And yet less than a month after the agreement was signed, a cybersecurity company with close ties to the U.S. government said it had detected seven different Chinese cyberattacks against U.S. technology and pharmaceutical companies that seemed designed to steal intellectual property and trade secrets.

North Korea

Zarate called North Korea the "wildcard" foreign policy challenge of 2016.

"North Korea holds in its hand the ability to bring not just the Korean Peninsula, but Asia and the United States, to the brink of war," Zarate said. "They are the masters of playing brinksmanship, they've continued their nuclear program, continued their ballistic missile capabilities."

Beyond that, there are lingering concerns over asymmetric capabilities, which include cyber warfare, Zarate said. The U.S. concluded that North Korea was responsible for the 2014 Sony hack.

Friction between North and South Korea along the border this year nearly led to war after South Korea blamed its northern neighbor for land mine explosions that maimed two troops. In response, they resumed anti-Pyongyang propaganda broadcasts that angered the regime. Eventually, North Korea expressed regret over the explosions, and South Korea ceased the broadcasts after days of intense talks.

"North Korea is volatile. Their relationship with China is on the rocks and where they go in 2016 is only known, perhaps, to Dennis Rodman," Zarate said, referring to the unlikely friendship between the basketball star and North Korean leader Kim Jong Un.

The Sunni-Shia battle underway

Most of the West's attention in the Middle East has been focused on the threat posed by ISIS, but Zarate said the U.S. should keep a close eye on the undercurrent of the battle between the Sunni and Shia sects of Islam.

The two major denominations of Islam split 1,400 years ago over a disagreement about who should succeed the Prophet Mohammed: His son-in-law, Ali (the Shia view), or one of his closest disciples, Abu Bakr (the Sunni view). Of the 1.6 billion Muslims in the world, roughly 85 percent are Sunnis.

Shiites are most prevalent found in Iran, Iraq, Lebanon, and Syria (the Alawites are an off-shoot of Shia Islam). The terror group Hezbollah is Shiite. Other countries in the Middle East have a majority Sunni population, with Saudi Arabia as its bulwark. Al Qaeda and ISIS are both Sunni groups. And the deterioration in the Middle East has brought the two groups in more open conflict once again.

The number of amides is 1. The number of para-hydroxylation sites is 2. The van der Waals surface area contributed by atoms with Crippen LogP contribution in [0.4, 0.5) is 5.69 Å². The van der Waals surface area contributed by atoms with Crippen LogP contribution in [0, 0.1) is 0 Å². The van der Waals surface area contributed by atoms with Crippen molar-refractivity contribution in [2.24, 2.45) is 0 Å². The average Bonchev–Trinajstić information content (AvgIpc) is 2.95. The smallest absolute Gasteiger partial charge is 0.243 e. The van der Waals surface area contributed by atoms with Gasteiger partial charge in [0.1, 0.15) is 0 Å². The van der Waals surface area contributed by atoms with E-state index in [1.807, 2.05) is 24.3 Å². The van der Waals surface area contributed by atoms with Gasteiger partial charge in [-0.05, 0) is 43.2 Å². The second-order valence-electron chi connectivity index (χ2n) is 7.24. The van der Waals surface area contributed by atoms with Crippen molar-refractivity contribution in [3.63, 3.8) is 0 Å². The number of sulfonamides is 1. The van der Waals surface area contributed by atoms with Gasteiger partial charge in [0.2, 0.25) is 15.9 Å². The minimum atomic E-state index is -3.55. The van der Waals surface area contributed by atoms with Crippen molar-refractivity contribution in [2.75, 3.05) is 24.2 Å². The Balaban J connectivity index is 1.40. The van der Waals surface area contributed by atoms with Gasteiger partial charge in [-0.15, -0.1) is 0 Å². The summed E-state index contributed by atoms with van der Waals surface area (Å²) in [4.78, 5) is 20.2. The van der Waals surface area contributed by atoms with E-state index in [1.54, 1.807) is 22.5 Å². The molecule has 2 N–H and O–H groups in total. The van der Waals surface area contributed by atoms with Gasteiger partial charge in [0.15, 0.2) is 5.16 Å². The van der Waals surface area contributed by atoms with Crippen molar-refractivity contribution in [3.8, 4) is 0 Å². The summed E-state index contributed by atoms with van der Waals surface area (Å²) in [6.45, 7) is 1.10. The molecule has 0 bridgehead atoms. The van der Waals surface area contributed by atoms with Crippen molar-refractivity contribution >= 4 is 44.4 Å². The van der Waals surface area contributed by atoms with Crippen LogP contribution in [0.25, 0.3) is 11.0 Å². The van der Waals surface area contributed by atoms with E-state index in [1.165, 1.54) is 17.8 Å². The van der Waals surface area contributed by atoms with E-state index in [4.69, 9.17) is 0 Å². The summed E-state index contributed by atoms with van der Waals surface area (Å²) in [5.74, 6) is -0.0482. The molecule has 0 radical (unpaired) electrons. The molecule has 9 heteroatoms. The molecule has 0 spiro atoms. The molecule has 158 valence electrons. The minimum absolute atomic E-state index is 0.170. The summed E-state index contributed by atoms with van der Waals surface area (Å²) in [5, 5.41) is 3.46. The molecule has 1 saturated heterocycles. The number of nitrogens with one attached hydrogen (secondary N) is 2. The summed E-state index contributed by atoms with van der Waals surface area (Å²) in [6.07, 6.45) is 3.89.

"This is happening within countries and very openly like in the war in Yemen, led by Saudi Arabia on the Sunni side, opposed by Iran and their Houthi rebel proxies on the ground," Zarate said. "It's also obviously emerged in places like Syria and Iraq, but it's also festering in places like Bahrain, Lebanon, even in eastern parts of Saudi Arabia."

"The question in 2016 is does this battle, which has been an undercurrent, really begin to amplify and make problems in Syria and other parts of the Middle East even worse moving forward?" he said.

The good news: Latin America

Though the rest of the world looks somewhat bleak, Zarate said Americans should look to the south - Latin America - for some good news.

"Latin America still maintains hopeful promise economically, socially, politically," he said.

He pointed to the ongoing peace process in Colombia to end the long-running civil war between the government and leftist guerrilla commanders known as the Revolutionary Armed Forces of Colombia (FARC). There is likely to be a deal finalized in 2016, ending decades of violence that gave Colombia the distinction of having one of the highest homicide rates in the world.

"We're on the brink of a Colombia that is peaceful, prosperous, and ultimately has a peace deal with the FARC," he said.

Additionally, Zarate pointed to recent elections in Venezuela and Argentina that he says have "brought a ray of hope to those countries."

  • Rebecca Kaplan

    Rebecca Kaplan is a political reporter for CBSNews.com.